The wbtI gene product has high homology to sugar transamine/perosamine synthetases and was proposed to be involved in the biosynthesis of the fourth sugar in the F. tularensis O-antigen repeat, Qui4Fm [9], specifically, in amination of the sugar moiety. In this study, deletion of the gene resulted in lack of detectable O-antigen reactivity by 1D-PAGE. Another study generated a mutant of LVS with a single amino acid substitution in the wbtI gene (WbtIG191V). This resulted in disruption of wbtI enzymatic activity, and loss of OPS, including inability to detect the O-antigen specific sugar QuiNAc [11]. The kdtA gene has high homology to 3-deoxy-D-manno-octulosonic-acid transferase enzymes and harbours two conserved glycosyltransferase domains. In E. coli, KdtA is the enzyme responsible for the attachment of the two 3-deoxy-D-manno-octulosonic acid residues to lipid A. The core sugars and OPS are then added to KDO2-lipid A, to yield mature LPS [33]. Our analyses showed that OPS is still synthesized by the SCHU S4 ∆kdtA mutant, but mature LPS is not formed. Recently, others have shown that F. tularensis possesses a microcapsule consisting of polymerized O-antigen [25]. However, the serum agglutination results reported herein, suggest that the O-antigen found in the ∆kdtA mutant is not expressed at the surface.

Others have previously shown that Francisella mutants that fail to elaborate O-antigen are much more susceptible than wild type bacteria to being killed by normal human serum [34,35,36], in particular the, OPS must be conjugated to Lipid A-core in order to protect the pathogen from serum-mediated killing. Herein we observed that mice that recovered from infection with mutant ∆wbtC were fully protected against a subsequent intradermal challenge with wild type SCHU S4, whereas mice infected with ∆kdtA were partially protected and those infected with ∆wbtI were completely unprotected from such challenge. Previously, our group has shown that dual vaccination with an O-antigen deletion mutant of LVS and an O-antigen conjugated to tetanus toxoid, but not with either material alone could protect mice from systemic challenge with SCHU S4 [18]. We hypothesize that the kdtA mutant has partially replicated this effect because it produces unconjugated O-antigen, unlike wbtI which fails to elaborate it at all. None of the SCHU S4 mutants elicited any significant protection against aerosol challenge when administered via the skin, the sole route of administration recommended for vaccinating humans with LVS.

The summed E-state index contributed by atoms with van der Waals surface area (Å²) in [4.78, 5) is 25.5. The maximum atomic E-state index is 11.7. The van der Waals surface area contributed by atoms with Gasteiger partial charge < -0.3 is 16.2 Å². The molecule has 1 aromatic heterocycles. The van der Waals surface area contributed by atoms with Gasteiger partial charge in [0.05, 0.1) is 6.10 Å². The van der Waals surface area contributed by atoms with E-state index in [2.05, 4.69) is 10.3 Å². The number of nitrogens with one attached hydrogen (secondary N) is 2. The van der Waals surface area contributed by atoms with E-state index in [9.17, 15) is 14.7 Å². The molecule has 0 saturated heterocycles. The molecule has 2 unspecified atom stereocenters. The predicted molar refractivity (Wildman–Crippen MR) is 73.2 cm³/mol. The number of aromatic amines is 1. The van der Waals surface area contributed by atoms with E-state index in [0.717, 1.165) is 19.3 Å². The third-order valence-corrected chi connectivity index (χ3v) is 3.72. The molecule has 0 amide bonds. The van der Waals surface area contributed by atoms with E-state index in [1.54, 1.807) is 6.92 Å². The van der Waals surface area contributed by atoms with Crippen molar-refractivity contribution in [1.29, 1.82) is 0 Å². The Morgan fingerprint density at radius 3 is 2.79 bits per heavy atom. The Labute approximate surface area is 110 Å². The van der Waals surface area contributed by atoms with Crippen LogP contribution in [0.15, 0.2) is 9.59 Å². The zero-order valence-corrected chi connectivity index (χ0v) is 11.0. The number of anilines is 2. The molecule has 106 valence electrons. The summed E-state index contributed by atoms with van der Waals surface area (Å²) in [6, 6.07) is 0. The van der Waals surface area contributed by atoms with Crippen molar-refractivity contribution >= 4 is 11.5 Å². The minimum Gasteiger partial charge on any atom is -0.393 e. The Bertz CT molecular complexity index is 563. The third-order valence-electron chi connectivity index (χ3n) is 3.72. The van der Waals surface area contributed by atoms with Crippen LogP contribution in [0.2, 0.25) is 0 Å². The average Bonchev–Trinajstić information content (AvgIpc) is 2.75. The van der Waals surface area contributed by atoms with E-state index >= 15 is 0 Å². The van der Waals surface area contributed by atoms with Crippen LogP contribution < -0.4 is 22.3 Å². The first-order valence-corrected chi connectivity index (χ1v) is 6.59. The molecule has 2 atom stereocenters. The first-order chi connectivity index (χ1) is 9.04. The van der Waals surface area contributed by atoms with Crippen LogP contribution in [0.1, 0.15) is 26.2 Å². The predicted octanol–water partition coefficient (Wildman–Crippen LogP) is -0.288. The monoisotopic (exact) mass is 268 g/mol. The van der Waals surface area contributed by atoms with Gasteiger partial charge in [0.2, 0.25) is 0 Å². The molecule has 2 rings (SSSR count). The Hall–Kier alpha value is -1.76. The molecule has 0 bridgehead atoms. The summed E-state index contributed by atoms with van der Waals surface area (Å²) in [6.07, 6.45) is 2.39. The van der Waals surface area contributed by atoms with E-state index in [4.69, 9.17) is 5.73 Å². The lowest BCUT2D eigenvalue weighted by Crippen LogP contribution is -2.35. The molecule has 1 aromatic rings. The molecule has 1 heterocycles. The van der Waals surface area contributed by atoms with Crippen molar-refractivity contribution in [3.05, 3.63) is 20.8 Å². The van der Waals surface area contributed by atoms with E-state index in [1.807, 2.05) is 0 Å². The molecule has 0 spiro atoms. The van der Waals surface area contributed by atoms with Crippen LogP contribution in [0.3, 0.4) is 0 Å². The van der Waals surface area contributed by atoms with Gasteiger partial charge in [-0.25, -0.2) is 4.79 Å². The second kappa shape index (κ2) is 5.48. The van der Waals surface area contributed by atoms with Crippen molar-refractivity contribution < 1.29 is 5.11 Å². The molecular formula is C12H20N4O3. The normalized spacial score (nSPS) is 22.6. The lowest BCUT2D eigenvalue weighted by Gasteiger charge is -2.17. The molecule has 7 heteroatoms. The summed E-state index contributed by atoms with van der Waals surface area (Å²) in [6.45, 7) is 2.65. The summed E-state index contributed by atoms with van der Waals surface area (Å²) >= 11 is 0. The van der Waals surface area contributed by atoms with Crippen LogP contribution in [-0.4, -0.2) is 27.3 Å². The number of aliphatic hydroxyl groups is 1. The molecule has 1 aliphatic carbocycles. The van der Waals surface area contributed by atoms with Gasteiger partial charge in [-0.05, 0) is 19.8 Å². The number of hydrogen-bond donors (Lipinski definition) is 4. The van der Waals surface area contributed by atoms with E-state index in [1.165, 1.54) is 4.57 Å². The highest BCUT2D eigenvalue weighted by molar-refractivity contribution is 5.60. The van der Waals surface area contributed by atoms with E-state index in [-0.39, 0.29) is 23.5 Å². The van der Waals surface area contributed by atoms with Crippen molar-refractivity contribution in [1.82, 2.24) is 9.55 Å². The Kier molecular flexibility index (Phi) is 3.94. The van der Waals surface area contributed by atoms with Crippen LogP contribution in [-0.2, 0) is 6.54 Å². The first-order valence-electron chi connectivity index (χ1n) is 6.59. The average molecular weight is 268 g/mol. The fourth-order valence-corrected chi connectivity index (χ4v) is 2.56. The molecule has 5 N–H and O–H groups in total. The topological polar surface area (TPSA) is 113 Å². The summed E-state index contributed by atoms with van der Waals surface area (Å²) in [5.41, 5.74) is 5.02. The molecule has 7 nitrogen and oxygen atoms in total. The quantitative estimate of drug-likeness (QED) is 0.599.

4. Experimental Section

4.1. Bacterial Strains

Wild type SCHU S4 was originally isolated from a human patient [37]. For the present study it was obtained from a stock (FSC237) maintained at Umea University, Sweden. Mutants ΔwbtI and ΔkdtA have been described previously [3]. An in-frame deletion of wbtC was generated by allelic exchange using the previously described method [3]. For the present study, stock cultures of all strains were prepared by growing them as confluent lawns on cystine heart agar supplemented with 1% (w/v) hemoglobin (CHAH). Bacteria were harvested after 48 h incubation at 37 °C into freezing medium consisting of modified Mueller Hinton broth containing 10% w/v sucrose [38]. Stocks were aliquotted in volumes of 1 mL and stored at −80 °C at a concentration of 109–1011 CFU/mL.

4.2. Isolation and Analysis of LPS

LPS and free polysaccharides were isolated from plate-grown bacteria by standard methods that we have previously used for F. tularensis and F. novicida [5,16]. Briefly, cells were extracted with 45% phenol for 30 min at 80 °C, dialyzed, nucleic acids precipitated by addition of AcOH up to 10% and centrifugation at 5000 g. Solutions were exhaustively dialyzed against water and freeze dried. For gas chromatography, the resulting LPS or polysaccharde was hydrolyzed with 3M trifluroacetic acid (120 °C, 3h) and sugars converted to alditol acetates by standard methods. For NMR analysis, LPS or polysaccharides were hydrolyzed with AcOH and O-chain isolated by gel chromatography as previously described [5]. 1H and 13C NMR spectra were recorded using a Varian Inova 500 MHz spectrometer for samples in D2O solutions at 25–45 °C with acetone internal reference (2.23 ppm for 1H and 31.5 ppm for 13C) using standard pulse sequences double quantum filtered correlation spectroscopy (DQCOSY), total correlation spectroscopy (TOCSY) (mixing time 120 ms), nuclear overhauser effect spectroscopy (NOESY)(mixing time 400 ms), heternuclear single quantum coherence (HSQC) and heternuclear multiple bond correlation (HMBC) (80 ms long range transfer delay).